Consumption of tabular acroporid corals by reef fishes: a comparison with plant–herbivore interactions
Article first published online: 18 NOV 2011
© 2011 The Authors. Functional Ecology © 2011 British Ecological Society
Volume 26, Issue 2, pages 307–316, April 2012
How to Cite
Cole, A. J., Lawton, R. J., Wilson, S. K. and Pratchett, M. S. (2012), Consumption of tabular acroporid corals by reef fishes: a comparison with plant–herbivore interactions. Functional Ecology, 26: 307–316. doi: 10.1111/j.1365-2435.2011.01935.x
- Issue published online: 27 MAR 2012
- Article first published online: 18 NOV 2011
- Received 4 August 2011; accepted 10 October 2011 Handling Editor: Duncan Irschick
- functional importance;
- partial predation;
- trophic link
1. Interactions between primary producers and consumers (i.e. grazers) are of fundamental importance to the successful functioning of ecological communities. Plant–herbivore interactions have been extensively studied, and herbivory has been accepted as an important process contributing to the structure of terrestrial and aquatic ecosystems. In contrast, the functional importance of the ecologically equivalent interaction between scleractinian reef corals and polyp-feeding fishes is largely untested, but has generally been dismissed as unimportant.
2. This study quantified the amount of tabular acroporid coral tissue biomass consumed at the population level by corallivorous butterflyfishes and determined the proportion of both the standing biomass and productivity that is consumed annually at three exposed reef crest sites at Lizard Island, Great Barrier Reef and Australia.
3. Total daily coral consumption ranged from 18·6 (±1·6) to 27·4 (±1·5) g 200 m−2 day−1 with 61–68% of this consumption directed towards tabular acroporid corals. This selective feeding resulted in an annual consumption of between 8·9–13·5% of the total available tissue biomass and between 52–79% of the annual productivity of these tabular acroporid corals.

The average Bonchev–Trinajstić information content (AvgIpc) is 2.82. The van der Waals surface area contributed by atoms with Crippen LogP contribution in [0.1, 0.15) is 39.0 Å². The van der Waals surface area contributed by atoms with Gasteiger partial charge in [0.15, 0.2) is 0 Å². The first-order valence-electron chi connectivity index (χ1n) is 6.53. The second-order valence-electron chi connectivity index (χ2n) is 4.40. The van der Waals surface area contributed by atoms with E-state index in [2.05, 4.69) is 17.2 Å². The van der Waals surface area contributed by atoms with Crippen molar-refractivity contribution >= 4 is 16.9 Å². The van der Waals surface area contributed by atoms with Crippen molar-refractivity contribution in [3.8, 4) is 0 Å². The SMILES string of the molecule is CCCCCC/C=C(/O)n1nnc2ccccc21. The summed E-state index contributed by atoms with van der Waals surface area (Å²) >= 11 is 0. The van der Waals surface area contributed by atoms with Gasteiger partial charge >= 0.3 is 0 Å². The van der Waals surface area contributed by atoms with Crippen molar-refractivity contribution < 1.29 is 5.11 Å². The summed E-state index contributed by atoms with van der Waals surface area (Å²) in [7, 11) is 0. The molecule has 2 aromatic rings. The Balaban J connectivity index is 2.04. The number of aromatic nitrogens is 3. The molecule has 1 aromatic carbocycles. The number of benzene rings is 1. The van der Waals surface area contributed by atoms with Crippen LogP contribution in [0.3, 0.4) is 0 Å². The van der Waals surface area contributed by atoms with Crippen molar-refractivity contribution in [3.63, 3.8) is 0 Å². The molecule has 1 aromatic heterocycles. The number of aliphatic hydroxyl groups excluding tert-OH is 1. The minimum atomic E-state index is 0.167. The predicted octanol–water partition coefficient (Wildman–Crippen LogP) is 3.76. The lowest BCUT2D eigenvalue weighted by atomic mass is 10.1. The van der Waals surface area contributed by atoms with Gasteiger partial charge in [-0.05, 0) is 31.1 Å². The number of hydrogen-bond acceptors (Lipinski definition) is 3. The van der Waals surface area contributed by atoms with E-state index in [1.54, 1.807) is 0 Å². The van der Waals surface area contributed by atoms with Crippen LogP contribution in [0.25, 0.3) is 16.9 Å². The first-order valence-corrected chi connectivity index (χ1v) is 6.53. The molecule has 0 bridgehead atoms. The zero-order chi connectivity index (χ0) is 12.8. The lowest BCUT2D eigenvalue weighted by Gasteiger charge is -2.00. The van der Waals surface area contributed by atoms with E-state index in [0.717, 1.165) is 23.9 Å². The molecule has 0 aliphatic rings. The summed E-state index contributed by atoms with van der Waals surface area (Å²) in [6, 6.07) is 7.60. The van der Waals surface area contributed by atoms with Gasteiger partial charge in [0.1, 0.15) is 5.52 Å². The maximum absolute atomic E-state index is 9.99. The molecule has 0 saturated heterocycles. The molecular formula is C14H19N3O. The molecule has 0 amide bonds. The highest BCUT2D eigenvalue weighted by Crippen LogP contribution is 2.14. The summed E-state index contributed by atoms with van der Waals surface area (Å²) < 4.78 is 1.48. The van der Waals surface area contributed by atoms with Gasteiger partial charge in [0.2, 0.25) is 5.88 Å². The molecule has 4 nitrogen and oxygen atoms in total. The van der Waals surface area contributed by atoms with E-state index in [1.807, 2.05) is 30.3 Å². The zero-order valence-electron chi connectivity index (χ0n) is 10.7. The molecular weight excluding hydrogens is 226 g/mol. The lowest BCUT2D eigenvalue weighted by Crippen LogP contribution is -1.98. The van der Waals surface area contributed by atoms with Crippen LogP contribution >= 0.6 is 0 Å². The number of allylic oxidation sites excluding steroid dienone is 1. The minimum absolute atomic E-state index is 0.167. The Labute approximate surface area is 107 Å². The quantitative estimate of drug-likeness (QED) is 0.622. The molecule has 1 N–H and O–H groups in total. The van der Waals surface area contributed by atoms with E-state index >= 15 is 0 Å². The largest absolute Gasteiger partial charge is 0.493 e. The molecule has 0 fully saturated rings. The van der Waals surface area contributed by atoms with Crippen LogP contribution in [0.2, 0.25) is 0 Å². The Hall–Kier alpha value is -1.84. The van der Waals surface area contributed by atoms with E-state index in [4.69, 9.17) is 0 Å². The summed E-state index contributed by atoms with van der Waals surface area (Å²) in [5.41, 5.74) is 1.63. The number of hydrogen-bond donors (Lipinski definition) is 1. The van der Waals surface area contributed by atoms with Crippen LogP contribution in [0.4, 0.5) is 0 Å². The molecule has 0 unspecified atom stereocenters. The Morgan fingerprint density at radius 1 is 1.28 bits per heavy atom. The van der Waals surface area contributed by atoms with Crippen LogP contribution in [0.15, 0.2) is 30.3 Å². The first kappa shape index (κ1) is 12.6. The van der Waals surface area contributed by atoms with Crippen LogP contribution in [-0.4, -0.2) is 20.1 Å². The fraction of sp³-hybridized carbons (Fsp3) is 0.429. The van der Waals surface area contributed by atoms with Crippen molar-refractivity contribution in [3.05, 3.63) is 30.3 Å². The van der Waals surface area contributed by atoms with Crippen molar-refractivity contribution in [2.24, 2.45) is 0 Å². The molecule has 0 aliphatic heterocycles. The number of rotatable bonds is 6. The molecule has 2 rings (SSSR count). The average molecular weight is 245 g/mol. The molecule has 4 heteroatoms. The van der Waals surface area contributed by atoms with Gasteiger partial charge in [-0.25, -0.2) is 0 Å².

4. The proportion of standing coral tissue biomass removed by corallivorous butterflyfishes is similar to that removed from terrestrial plants by herbivores. However, the proportion of primary productivity consumed is considerably greater on coral reefs for both corallivorous and herbivorous fishes compared with terrestrial systems.
5. In terrestrial systems, even relatively low levels of defoliation can have significant effects on plant growth rates, seed production and overall fitness. Considering the high proportion of productivity that is consumed by polyp-feeding fishes, it would seem incongruous that these grazing fishes do not have similar effects on coral community structure and population dynamics. Our findings highlight the need to revisit previously held assumptions regarding the functional importance of corallivorous fishes to coral reef ecosystems.